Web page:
Immersing management in D&I will help ensure that your talent pipeline is as diverse as possible, and that strategies are in place to implement and sustain gender diversity on a structural level. Thinking comprehensively, however, also means illustrating to employees how they can engage with D&I themselves.
At the Association of Junior Leagues International, they’ve taken a broader approach to training. By helping lower-level members gain the knowledge they need to lead D&I training in individual leagues, the organisation has watched D&I normalise and be embraced naturally over time. "We are taking an organisational approach rather than individual learning, meaning both our resources and training are designed to help Junior League leaders take intentional, systemic action to make D&I central to all aspects of their Leagues," explains VP of Programs Janine le Sueur.
Given the fast paced changes of the construction industry, Balfour Beatty has taken their organisational training strategy a step further by implementing 'Returnships' for women returning from extended leave to ensure they get back up to speed as quickly as possible. To further tackle gender bias within the industry, the company creates mixed decision making groups when deciding on promotions in order to have diverse perspectives in the room from all levels of organisational hierarchies. True inclusivity means that everyone is involved.
Small steps to promote conscious inclusivity
Tackling gender equality in your organisation, let alone in the construction industry, may feel like a daunting undertaking but small steps can be highly effective for encouraging women to enter and stay in the industry.
Pinkspiration developer Lisa Marie Brown has identified some simple steps that construction companies can take to ensure women feel welcome in construction on and off-site, including:
- Cleaner workspaces;
- Suitable toilet facilities for men and women;
- Higher paid part-time roles and flexible working including job shares for men and women;
- Training for women and girls; and
- Open days for women and girls to work on site for a day.
A row of portable toilets. Construction sites often do not have adequate toilet facilities, particularly for women.
According to Texanna Reeves, Executive Director of the Global Diversity and Inclusion Center of Excellence at Merck, simplicity is the most direct way to build conscious inclusivity. "The key is to be able to make it simple enough but effective so that they will truly utilise these resources," she explains. A more welcoming environment will help women understand that they are valued by their employer, and show potential hires that there is infrastructure in place to foster their success in what was previously considered a male-dominated industry.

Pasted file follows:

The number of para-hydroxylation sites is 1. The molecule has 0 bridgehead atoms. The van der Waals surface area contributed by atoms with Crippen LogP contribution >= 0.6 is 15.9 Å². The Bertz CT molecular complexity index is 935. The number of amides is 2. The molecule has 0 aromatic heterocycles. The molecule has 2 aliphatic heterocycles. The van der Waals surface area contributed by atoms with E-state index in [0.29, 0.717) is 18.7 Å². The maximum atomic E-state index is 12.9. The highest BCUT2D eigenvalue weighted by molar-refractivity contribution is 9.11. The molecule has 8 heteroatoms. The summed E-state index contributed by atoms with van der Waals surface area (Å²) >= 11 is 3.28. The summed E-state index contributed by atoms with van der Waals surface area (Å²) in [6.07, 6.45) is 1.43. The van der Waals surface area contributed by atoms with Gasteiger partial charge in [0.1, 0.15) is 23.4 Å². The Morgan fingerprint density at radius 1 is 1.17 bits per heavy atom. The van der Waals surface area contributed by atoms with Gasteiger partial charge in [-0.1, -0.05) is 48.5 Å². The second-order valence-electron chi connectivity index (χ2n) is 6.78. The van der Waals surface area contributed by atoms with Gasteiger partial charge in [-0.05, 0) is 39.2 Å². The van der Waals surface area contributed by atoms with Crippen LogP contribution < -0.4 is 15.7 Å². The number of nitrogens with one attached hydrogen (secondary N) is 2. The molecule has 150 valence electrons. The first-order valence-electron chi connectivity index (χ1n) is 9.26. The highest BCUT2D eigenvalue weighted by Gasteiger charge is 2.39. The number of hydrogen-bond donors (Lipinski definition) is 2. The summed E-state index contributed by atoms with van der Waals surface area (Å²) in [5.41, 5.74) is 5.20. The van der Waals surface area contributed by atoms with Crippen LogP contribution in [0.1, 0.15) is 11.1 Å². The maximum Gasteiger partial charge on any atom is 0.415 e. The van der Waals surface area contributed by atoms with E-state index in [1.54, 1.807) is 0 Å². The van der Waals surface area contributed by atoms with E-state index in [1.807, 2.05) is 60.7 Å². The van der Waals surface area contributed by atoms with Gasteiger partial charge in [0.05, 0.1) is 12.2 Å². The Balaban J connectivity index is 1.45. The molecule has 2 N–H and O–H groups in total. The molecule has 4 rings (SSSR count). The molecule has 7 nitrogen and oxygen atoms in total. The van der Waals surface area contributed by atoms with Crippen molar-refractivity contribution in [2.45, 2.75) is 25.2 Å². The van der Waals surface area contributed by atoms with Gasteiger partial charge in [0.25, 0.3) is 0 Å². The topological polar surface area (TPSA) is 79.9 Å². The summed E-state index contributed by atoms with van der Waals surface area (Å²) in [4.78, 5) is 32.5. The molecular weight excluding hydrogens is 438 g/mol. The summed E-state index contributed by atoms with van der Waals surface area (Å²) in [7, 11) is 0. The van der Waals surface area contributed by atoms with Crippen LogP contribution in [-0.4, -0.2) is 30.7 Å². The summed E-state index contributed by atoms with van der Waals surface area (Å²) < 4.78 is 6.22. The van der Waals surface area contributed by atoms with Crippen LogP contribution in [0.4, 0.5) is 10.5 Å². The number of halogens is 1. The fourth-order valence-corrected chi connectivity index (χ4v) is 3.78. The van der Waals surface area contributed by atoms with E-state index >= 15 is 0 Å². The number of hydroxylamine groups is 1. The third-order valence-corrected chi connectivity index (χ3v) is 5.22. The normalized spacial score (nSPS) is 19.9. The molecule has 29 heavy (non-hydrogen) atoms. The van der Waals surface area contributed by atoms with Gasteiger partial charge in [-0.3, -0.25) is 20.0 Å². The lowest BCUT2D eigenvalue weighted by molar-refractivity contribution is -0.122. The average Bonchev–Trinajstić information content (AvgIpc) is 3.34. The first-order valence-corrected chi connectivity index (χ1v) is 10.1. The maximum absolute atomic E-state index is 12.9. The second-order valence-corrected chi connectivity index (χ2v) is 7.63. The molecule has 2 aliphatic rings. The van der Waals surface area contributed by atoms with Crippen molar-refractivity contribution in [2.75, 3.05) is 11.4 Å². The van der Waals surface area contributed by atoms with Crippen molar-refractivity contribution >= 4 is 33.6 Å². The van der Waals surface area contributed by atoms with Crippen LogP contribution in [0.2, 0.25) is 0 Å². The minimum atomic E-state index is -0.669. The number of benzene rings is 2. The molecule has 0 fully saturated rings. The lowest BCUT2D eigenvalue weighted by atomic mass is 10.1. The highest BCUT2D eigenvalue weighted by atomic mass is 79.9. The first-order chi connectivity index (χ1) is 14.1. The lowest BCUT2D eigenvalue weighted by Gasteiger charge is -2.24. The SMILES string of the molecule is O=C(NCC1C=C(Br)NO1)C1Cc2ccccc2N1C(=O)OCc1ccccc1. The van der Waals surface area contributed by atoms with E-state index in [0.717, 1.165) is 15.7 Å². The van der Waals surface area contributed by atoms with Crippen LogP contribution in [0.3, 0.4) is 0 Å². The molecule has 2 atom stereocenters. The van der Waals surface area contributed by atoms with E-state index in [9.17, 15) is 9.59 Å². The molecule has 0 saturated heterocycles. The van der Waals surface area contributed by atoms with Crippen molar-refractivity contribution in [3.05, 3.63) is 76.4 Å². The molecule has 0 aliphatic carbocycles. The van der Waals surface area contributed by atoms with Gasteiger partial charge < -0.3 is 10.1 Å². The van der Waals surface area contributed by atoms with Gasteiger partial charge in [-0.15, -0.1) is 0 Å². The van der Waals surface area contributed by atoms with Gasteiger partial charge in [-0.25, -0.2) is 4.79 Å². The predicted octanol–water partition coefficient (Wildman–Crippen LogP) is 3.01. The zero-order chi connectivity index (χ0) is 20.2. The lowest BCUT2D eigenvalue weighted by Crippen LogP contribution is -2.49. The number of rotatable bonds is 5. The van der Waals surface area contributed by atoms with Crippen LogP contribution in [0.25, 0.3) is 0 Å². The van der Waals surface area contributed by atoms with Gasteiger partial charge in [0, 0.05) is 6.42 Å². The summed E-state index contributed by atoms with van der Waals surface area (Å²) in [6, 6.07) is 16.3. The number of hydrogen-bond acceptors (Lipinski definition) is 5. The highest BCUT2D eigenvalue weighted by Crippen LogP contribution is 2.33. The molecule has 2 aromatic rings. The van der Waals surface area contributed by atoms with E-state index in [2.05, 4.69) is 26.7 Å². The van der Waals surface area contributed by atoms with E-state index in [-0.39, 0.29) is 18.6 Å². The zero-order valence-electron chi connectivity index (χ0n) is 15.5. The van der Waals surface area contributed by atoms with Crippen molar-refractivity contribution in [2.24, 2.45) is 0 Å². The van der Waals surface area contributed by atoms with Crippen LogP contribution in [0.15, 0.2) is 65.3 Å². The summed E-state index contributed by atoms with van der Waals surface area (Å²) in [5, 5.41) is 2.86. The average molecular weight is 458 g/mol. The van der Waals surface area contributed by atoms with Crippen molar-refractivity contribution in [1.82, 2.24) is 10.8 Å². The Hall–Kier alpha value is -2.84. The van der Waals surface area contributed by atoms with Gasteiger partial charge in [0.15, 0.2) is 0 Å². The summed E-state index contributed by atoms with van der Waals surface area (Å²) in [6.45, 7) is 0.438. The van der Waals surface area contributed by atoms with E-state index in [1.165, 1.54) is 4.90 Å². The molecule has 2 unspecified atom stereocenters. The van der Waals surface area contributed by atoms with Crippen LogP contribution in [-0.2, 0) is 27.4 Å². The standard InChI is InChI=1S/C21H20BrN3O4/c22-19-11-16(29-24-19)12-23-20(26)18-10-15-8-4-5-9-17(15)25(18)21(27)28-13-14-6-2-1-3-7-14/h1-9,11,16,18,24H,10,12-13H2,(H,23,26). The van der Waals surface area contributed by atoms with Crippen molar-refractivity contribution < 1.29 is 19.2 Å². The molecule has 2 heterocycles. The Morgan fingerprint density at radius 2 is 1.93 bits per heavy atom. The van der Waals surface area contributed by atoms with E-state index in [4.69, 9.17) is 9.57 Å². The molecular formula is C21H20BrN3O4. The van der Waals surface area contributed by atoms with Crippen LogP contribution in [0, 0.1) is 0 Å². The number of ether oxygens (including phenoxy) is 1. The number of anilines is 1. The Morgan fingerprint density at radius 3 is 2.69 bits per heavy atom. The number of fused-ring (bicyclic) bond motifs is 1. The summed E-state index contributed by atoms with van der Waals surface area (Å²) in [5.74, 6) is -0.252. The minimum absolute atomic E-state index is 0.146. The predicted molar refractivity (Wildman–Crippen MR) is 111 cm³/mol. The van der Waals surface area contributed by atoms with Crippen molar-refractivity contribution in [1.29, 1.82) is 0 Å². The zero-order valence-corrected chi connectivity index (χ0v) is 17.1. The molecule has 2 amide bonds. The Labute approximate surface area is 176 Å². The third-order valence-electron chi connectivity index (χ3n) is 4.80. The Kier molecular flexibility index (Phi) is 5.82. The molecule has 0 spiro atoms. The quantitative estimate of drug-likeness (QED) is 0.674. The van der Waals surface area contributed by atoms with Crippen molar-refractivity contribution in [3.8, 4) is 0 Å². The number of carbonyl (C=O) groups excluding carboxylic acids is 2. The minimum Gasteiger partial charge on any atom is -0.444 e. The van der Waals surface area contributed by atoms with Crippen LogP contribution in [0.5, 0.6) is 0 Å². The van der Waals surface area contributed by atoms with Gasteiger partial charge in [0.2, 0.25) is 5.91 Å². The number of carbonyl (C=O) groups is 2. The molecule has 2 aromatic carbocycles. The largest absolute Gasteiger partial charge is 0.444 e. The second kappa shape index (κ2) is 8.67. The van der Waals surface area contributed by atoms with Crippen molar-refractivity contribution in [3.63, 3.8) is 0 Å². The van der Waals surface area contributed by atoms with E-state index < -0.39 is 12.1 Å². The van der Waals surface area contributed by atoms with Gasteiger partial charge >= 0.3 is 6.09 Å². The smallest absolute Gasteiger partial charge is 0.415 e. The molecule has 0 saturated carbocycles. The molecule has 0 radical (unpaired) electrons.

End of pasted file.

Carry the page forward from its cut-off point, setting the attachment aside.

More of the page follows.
There are straightforward and concrete actions that you can take to improve gender equality in your organisation and within the construction industry. These range from training to shift workplace cultures and having well-trained management who recognise unconscious bias, to giving employees the tools they need to take ownership of D&I.
"For those organisations that might be at the beginning of their D&I journey, start small," says Reeves. You won’t change the industry in a day, but companies who fall behind will get left behind. As noted by Balfour Beatty, technology and digitisation have changed the face of the construction industry, and old tropes about women in construction should no longer dominate conversations about D&I in construction.
By implementing a strategic D&I training strategy with a clear goal of increasing gender diversity, you’ll help current employees shift their mindsets on increased gender representation in the workplace, and create the infrastructure necessary to secure a diverse talent pipeline to carry your company into a diversified and profitable future.
About the writer
Max Maccarone is a content editor for the higher education portal educations.com and professional development search engine findcourses.com. Originally from Canada, Max relocated to Stockholm after graduating from York University in Toronto. An avid traveller, Max is dedicated to creating diverse and engaging learning and development content for a wide-range of publications.